“Our employees have valuable life and professional experiences to share with students,” he says. “We want to walk with them every step of the way. We are proud to offer strong mentors who can provide guidance and counsel on everything from balancing work and school, to finding that next job, to developing life skills and everything in between.”

Clark, who is studying psychology, emphasizes the sense of relief and focus the support has offered her financially. But it’s also about more than money for her and her peers.

They rave about the guidance and knowledge they’ve benefited from as Bridge Program participants as well as the now-familiar faces and resources that remain accessible as they navigate college life.

“Something that I’ve noticed is how the staff at UMSL is extremely dedicated to making sure that students are learning all that they can,” Clark says. “While in Bridge, that included ACT prep, as well as activities that helped me narrow down my interests. And now, in my college classes, my professors have been helpful in making sure that I understand the content. I get the impression that they will give their all to make sure that all of their students succeed.”

All of that has been extremely motivating for her classmate Ayinmodu, a biochemistry and biotechnology major looking toward a career in pharmaceuticals. He calls the scholarship a blessing and adds that he’s delighted by the “inviting and diverse” atmosphere he’s found at UMSL.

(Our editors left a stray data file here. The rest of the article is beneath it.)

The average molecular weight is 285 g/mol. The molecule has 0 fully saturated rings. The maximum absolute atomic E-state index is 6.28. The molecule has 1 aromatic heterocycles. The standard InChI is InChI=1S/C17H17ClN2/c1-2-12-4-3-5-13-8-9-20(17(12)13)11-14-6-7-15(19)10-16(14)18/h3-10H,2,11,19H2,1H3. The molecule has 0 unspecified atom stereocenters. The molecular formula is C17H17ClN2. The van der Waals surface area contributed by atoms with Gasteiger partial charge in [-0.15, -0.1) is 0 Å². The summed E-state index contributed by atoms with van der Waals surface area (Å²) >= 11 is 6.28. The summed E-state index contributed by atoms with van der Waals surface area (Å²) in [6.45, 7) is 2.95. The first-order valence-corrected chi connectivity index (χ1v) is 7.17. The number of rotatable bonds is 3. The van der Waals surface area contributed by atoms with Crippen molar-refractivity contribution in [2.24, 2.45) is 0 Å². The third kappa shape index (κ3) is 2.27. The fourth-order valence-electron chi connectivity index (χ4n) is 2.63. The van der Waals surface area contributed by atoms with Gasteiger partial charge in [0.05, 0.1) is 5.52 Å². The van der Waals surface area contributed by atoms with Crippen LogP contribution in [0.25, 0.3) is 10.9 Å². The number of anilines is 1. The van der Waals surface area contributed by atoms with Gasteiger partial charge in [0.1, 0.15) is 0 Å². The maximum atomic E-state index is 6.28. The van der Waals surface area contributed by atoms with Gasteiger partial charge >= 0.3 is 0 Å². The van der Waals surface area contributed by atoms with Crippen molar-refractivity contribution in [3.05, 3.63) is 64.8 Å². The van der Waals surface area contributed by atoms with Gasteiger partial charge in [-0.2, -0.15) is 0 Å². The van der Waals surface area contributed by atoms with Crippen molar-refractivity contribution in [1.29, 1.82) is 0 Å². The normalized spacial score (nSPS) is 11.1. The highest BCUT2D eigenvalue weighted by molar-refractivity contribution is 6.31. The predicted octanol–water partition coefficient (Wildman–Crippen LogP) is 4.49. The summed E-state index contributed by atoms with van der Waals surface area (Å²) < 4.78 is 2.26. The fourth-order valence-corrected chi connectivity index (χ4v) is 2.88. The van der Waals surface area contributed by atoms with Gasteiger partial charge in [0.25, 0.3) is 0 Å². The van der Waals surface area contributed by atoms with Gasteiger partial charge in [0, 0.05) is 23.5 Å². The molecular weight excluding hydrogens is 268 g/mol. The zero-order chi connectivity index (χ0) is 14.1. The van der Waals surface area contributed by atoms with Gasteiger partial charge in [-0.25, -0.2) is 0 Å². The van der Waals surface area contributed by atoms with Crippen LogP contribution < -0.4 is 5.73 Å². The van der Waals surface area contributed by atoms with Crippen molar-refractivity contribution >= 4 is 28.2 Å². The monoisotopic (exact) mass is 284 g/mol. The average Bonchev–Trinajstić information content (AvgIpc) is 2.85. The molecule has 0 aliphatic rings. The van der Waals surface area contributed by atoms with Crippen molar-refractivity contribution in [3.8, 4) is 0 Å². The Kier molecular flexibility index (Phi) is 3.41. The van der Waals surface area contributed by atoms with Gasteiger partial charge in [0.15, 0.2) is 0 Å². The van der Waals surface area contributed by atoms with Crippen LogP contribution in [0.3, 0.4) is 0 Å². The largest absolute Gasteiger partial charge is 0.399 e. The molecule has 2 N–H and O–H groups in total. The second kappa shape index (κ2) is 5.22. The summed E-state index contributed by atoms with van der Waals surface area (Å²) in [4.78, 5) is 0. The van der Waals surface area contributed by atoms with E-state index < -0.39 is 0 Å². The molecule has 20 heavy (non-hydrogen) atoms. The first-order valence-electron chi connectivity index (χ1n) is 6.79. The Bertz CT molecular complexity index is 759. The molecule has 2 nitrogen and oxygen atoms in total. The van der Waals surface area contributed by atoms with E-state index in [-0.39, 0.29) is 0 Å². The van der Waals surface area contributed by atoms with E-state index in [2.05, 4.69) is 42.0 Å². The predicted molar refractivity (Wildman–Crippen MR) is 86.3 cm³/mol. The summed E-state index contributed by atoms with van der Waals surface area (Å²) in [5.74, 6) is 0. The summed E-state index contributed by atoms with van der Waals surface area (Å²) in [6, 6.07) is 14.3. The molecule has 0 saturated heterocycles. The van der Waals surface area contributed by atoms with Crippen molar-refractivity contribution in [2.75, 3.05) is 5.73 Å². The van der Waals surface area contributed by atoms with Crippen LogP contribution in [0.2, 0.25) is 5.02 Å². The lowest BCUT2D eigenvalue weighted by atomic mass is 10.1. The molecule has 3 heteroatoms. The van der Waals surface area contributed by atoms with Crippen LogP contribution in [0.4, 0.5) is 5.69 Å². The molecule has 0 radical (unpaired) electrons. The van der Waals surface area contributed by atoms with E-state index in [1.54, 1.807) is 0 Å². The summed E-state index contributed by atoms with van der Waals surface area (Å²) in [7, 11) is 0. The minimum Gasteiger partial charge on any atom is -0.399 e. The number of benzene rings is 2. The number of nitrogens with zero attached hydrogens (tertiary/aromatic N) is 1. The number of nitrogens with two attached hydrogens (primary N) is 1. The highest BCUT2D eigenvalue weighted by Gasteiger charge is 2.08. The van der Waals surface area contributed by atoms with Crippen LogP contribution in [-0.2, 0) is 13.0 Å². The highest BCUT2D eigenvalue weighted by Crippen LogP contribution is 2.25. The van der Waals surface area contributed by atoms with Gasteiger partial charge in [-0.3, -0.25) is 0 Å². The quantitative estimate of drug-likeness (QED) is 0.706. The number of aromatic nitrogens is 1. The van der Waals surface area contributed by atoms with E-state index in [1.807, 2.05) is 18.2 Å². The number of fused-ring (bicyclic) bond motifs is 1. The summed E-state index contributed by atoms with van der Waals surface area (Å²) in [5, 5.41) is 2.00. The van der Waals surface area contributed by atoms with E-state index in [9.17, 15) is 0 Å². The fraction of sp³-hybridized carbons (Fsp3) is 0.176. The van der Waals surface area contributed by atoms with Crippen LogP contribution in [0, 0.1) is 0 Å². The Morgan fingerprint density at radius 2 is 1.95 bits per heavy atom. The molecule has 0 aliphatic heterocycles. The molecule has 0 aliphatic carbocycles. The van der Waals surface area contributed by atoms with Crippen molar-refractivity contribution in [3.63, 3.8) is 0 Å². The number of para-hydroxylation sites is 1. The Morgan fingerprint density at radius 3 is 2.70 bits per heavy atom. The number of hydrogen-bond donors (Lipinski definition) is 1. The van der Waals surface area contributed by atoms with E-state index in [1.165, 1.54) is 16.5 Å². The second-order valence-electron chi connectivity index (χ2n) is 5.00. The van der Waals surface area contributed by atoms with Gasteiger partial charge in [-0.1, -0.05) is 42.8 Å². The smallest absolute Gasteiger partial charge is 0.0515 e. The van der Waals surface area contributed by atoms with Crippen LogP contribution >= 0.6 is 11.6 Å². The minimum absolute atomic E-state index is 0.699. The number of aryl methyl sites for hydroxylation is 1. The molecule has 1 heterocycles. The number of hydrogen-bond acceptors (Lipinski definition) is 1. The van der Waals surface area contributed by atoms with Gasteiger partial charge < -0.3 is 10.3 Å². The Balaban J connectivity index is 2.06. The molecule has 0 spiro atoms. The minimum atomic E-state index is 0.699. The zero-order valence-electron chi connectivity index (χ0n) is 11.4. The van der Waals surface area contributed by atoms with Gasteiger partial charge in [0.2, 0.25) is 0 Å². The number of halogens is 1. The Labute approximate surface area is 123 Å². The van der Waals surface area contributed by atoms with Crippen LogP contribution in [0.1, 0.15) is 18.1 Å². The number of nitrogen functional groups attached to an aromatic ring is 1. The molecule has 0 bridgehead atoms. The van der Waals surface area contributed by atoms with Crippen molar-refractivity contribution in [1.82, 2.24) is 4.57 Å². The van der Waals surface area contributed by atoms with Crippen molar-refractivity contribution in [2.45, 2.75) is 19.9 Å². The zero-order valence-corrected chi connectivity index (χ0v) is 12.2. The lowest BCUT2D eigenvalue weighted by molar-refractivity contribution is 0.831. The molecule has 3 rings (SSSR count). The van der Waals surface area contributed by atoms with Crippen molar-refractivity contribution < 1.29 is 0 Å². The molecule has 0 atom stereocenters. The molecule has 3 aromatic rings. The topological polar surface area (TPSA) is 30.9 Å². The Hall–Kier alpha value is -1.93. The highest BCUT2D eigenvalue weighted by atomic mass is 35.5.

For Natissia Small, director of Bridge and assistant dean of students, the scholarship recipients’ excitement and success is gratifying to witness. Bridge serves nearly 4,000 local teens annually, yet the individual needs of each participant remain paramount as the program seeks to ensure successful matriculation to college.

“It’s an indescribable feeling to witness year after year hundreds of students grow academically, personally and professionally,” Small says, “becoming well prepared for college while achieving financial support to ensure that the common obstacle of affordability is eliminated. It is equally remarkable to witness them begin this incredible journey to adulthood while remaining a resource for them as they persist to college degree completion.

“College affordability is a growing concern for many families in the region and beyond, and it is critical for us to create scholarship opportunities for deserving students to overcome financial barriers that impede access. The impact of this initiative in partnership with Express Scripts is tremendous.”

As a first-generation college student, Rosario is evidence of that impact. Now studying information systems and cybersecurity at UMSL, he says higher education would have eluded him without the guidance and financial aid he’s received.

“I was raised here in St. Louis by my grandparents, and there was no money for me to go to college,” Rosario explains. “I have always been a goal-orientated student and still am today, but without funds college just was not obtainable. And if it were not for the Bridge Program, I would be having trouble navigating college and keeping up with homework.”

The way Rosario sees it, he’s now taking an enormous, critical step toward his future – and able to do so with confidence.

“Being awarded this scholarship has made that step easier,” he says. “And I’ll use it not only to take my first step but to run a mile.”

The UMSL Experience